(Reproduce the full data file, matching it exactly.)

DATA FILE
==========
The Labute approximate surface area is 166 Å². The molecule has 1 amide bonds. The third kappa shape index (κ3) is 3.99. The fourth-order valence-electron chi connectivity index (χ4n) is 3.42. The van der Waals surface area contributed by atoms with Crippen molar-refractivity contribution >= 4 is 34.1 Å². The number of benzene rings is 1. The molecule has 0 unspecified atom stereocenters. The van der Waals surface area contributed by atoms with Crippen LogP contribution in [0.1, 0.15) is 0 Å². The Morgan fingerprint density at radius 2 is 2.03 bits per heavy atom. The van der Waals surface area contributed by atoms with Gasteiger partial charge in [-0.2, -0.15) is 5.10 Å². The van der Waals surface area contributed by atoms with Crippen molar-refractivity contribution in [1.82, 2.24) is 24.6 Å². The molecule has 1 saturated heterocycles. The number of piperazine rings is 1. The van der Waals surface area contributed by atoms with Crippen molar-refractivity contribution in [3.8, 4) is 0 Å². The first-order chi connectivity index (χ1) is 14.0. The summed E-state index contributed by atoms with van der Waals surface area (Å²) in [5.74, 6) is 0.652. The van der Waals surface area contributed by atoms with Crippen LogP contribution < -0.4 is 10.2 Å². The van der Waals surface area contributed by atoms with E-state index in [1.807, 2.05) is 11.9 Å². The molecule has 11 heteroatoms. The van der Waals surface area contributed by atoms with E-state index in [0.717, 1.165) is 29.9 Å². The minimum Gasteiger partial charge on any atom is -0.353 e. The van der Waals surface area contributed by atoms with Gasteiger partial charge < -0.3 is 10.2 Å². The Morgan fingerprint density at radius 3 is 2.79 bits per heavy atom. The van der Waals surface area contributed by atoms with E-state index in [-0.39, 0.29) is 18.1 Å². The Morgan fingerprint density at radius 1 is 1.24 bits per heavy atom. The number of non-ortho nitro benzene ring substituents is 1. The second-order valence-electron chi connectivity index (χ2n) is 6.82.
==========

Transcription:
The Labute approximate surface area is 166 Å². The molecule has 1 amide bonds. The third kappa shape index (κ3) is 3.99. The fourth-order valence-electron chi connectivity index (χ4n) is 3.42. The van der Waals surface area contributed by atoms with Crippen molar-refractivity contribution >= 4 is 34.1 Å². The number of benzene rings is 1. The molecule has 0 unspecified atom stereocenters. The van der Waals surface area contributed by atoms with Crippen LogP contribution in [0.1, 0.15) is 0 Å². The Morgan fingerprint density at radius 2 is 2.03 bits per heavy atom. The van der Waals surface area contributed by atoms with Gasteiger partial charge in [-0.2, -0.15) is 5.10 Å². The van der Waals surface area contributed by atoms with Crippen molar-refractivity contribution in [1.82, 2.24) is 24.6 Å². The molecule has 1 saturated heterocycles. The number of piperazine rings is 1. The van der Waals surface area contributed by atoms with Crippen molar-refractivity contribution in [3.8, 4) is 0 Å². The first-order chi connectivity index (χ1) is 14.0. The summed E-state index contributed by atoms with van der Waals surface area (Å²) in [5.74, 6) is 0.652. The van der Waals surface area contributed by atoms with Crippen LogP contribution < -0.4 is 10.2 Å². The van der Waals surface area contributed by atoms with E-state index in [1.807, 2.05) is 11.9 Å². The molecule has 11 heteroatoms. The van der Waals surface area contributed by atoms with E-state index in [0.717, 1.165) is 29.9 Å². The minimum Gasteiger partial charge on any atom is -0.353 e. The van der Waals surface area contributed by atoms with Gasteiger partial charge < -0.3 is 10.2 Å². The Morgan fingerprint density at radius 3 is 2.79 bits per heavy atom. The van der Waals surface area contributed by atoms with E-state index in [-0.39, 0.29) is 18.1 Å². The Morgan fingerprint density at radius 1 is 1.24 bits per heavy atom. The number of non-ortho nitro benzene ring substituents is 1. The second-order valence-electron chi connectivity index (χ2n) is 6.82.